by Frances Browner
We all used to gather in the Wild Geese,
our home away from home.
Had we grown wings and flown?
Or were some of us forced to take flight?
were rooted to the bar, on the same seat
every night, looking out onto Broadway.
There were no theatres here, no neon lights,
only a wide road and a park on the opposite side,
red brick apartment blocks to the left and right.
were a family of sorts, our homeland binding us
together - laughter, craic, banter. There was despair
too in some eyes, little spoken of, unless at four o’clock
in the morning, when the bar was quiet, one or two left.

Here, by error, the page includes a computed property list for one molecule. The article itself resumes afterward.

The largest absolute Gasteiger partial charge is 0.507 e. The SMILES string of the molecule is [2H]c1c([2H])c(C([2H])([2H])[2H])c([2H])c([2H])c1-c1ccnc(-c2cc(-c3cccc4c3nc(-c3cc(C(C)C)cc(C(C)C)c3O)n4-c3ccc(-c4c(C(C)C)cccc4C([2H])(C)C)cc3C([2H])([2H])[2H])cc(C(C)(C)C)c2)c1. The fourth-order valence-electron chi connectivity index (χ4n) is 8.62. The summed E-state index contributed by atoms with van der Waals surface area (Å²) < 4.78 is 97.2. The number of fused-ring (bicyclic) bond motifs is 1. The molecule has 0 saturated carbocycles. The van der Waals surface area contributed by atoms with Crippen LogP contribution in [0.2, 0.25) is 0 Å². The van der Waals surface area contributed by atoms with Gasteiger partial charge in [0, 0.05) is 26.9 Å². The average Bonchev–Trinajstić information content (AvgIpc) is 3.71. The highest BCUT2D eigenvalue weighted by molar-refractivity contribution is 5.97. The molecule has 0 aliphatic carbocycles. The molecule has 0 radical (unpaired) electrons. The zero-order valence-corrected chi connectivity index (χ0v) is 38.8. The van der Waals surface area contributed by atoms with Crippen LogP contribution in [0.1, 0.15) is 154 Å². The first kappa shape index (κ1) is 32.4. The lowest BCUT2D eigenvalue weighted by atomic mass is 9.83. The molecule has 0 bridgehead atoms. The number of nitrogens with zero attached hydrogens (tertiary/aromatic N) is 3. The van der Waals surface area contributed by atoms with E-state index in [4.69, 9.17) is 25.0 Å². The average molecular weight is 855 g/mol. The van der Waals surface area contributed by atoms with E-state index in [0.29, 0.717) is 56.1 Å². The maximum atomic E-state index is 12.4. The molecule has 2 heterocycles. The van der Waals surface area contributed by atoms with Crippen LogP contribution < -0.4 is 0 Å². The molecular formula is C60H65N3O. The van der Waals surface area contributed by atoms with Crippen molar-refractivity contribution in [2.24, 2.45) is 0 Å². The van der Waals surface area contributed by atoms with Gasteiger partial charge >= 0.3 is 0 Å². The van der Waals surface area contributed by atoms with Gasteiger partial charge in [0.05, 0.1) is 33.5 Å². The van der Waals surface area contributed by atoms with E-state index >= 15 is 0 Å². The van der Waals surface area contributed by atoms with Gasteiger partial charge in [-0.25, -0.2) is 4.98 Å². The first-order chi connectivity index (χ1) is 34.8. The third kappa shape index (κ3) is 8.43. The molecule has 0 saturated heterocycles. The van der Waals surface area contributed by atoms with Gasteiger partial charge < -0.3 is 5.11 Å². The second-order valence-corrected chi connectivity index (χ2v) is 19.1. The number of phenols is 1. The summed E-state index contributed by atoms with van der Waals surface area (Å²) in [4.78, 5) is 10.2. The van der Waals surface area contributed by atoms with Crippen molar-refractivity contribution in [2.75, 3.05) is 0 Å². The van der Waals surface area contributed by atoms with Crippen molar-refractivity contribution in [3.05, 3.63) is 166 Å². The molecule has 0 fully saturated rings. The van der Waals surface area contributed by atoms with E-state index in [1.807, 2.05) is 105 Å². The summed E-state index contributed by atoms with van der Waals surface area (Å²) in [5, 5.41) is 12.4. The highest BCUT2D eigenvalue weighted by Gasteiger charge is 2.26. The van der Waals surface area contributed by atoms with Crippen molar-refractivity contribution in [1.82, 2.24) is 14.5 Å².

when the stories came spinning,
when loneliness set in
and relationships slung together, with hope.
got married young, an older Irish lady
told me, because we wanted to make a home,
away from home.
* * * * *
Frances Browner, creative writing tutor, lives in Greystones, County Wicklow, where she curated Poets Wall 2020 and Poetry Trail 2021. Her fiction and memoirs have appeared in magazines and were broadcast on Irish radio. Poems have been published in Ogham Stone, Boyne Berries, Bray Arts Journal, Skylight 47, Ink Sweat & Tears, Tales from the Forest, Ulster Voice, Cold Coffee Stand, Poems on the Edge, Poetry24, East Hampton Star, Montauk Sun, South Wales Evening Post, and Live Encounters. A haiku won Local Voices, 2020, and collection, Roots & Wings, was launched by Revival Press, 2019.